By Don Nicholas • 11/05/2012
Nine characteristics of a digital magazine that are defined by the user experience and dictate the future requirements of what will become the template for digital magazine publishing success
We have seen the future of magazine publishing and it’s paperless.
It’s not only us publishers who think so.
Today, many consumers have begun predicting the demise of print publications. Pay-for-access online content is gaining newfound acceptance, and eReaders and computer tablets are enjoying soaring popularity. Many of the publishers we work with will generate more than 10 percent of their new subscription sales from digital channels in 2012 and expect those numbers to double in 2013.
So, is it possible? Will all magazines be digital in the not-too-distant future?
Whether that “not-too-distant future” is three years, five years or 10 years away, we can see the inevitable metamorphosis. The 10 percent of the literate population that consumes the lion’s share of all written information has begun to devour digital content on new, intriguing and attractive platforms that are convenient, portable and — there’s no denying it — fun!
Will the digital magazine template required for tablet publishing success redefine the medium we now call magazines?
What characterizes a magazine in 2013, as many publications transform from print to digital and deliver content on a tablet computer that’s part netbook, part phone, part personal digital assistant, and part mobile Internet device?
What is the true essence of a magazine in the digital delivery world of 2013 and beyond?
What is a magazine? My criteria may surprise you.
The magazine is a reading experience like no other.
What has made the medium so successful over the past 100+ years? What brought it to its initial success?
How has the magazine survived as initially radio, and later television challenged the medium for readers’ time and attention?
What differentiates a magazine from a book, or a website, or any other collection of written content?
I have always loved magazines! But frankly, over the years, I’ve wondered if the magazine, as a medium would survive. And now, with the advent of the digital tablet — the perfect platform for digital magazines — I am no longer worried that the magazine medium will disappear.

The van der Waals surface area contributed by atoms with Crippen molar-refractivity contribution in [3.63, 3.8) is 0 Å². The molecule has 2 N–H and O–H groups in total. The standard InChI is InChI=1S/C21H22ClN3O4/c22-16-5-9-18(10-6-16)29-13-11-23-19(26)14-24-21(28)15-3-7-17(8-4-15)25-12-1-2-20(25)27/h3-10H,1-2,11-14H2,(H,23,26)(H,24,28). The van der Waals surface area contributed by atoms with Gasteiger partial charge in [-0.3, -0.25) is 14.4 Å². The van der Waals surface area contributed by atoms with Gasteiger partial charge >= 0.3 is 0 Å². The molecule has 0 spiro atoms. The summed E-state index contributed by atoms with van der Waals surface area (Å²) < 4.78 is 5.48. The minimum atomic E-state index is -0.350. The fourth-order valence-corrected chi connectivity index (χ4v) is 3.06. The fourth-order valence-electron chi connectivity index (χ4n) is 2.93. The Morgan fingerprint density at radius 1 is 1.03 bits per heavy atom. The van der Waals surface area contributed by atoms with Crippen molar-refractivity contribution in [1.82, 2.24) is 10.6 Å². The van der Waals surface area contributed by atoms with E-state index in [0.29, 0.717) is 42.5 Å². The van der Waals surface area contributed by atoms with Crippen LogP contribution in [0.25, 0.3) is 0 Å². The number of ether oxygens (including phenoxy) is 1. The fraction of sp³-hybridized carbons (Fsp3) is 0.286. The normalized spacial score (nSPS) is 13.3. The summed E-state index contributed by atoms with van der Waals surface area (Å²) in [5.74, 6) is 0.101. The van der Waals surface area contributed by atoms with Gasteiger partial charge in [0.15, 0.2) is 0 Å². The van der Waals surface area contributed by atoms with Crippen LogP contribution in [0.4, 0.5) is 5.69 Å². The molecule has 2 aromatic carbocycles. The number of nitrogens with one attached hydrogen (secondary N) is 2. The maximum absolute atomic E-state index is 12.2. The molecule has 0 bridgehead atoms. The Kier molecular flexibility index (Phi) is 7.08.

In fact, I believe it will evolve and thrive. Here’s why.
The essential core characteristics of a magazine are those that define the user experience.
The attributes that define a magazine are not necessarily better or worse than those that define other media — websites, movies, books, etc. They are simply different in terms of the user experience.
The combination of a magazine’s attributes make it desirable and “survivable” for some part of the reading population, for certain topics.
The magazine will survive because magazine lovers like you and me will continue to demand this magazine user experience, which transcends its physicality.
Paper or tablet, the essential attributes of a magazine will not change. Consumers like you and me are not going to let publishers change the characteristics of a magazine that have made the medium so successful over the years.
That it has traditionally been printed on paper is not an essential characteristic of a magazine. Some publishers will inevitably disagree, but they are mistaking physical appearance for user experience.
Here’s what I believe is the core of a magazine. As your publication is transformed from print to tablet, make certain it doesn’t lose even one of these essential attributes, which define the user experience.
#1: Magazines are linear.
Magazines are designed to be read from front to back. Magazines have covers and a table of contents. Magazines are arranged in a series of articles.
Magazines are not meant to be read in their entirety. For the three decades that I’ve been a publisher, the average time spent with the average issue of a magazine — whether a weekly, monthly or quarterly — is about an hour.
Compare that with other media, where the articles constitute hundreds of pages, are arranged with taxonomies and hyperlinks, and are not linear.
Hyperlinking is not linear. Any medium that enables or encourages the reader to bounce around among hundreds or thousands of articles, is not a linear medium.
#2: Magazines are finite.
Magazines share this characteristic with books, movies and other media, but not Internet websites. The web is an infinite medium, with no beginning or end. You can never finish it.
Humans desire closure, which magazines provide. A reader can say “I have read the April issue of Vanity Fair. I finished it on Sunday.”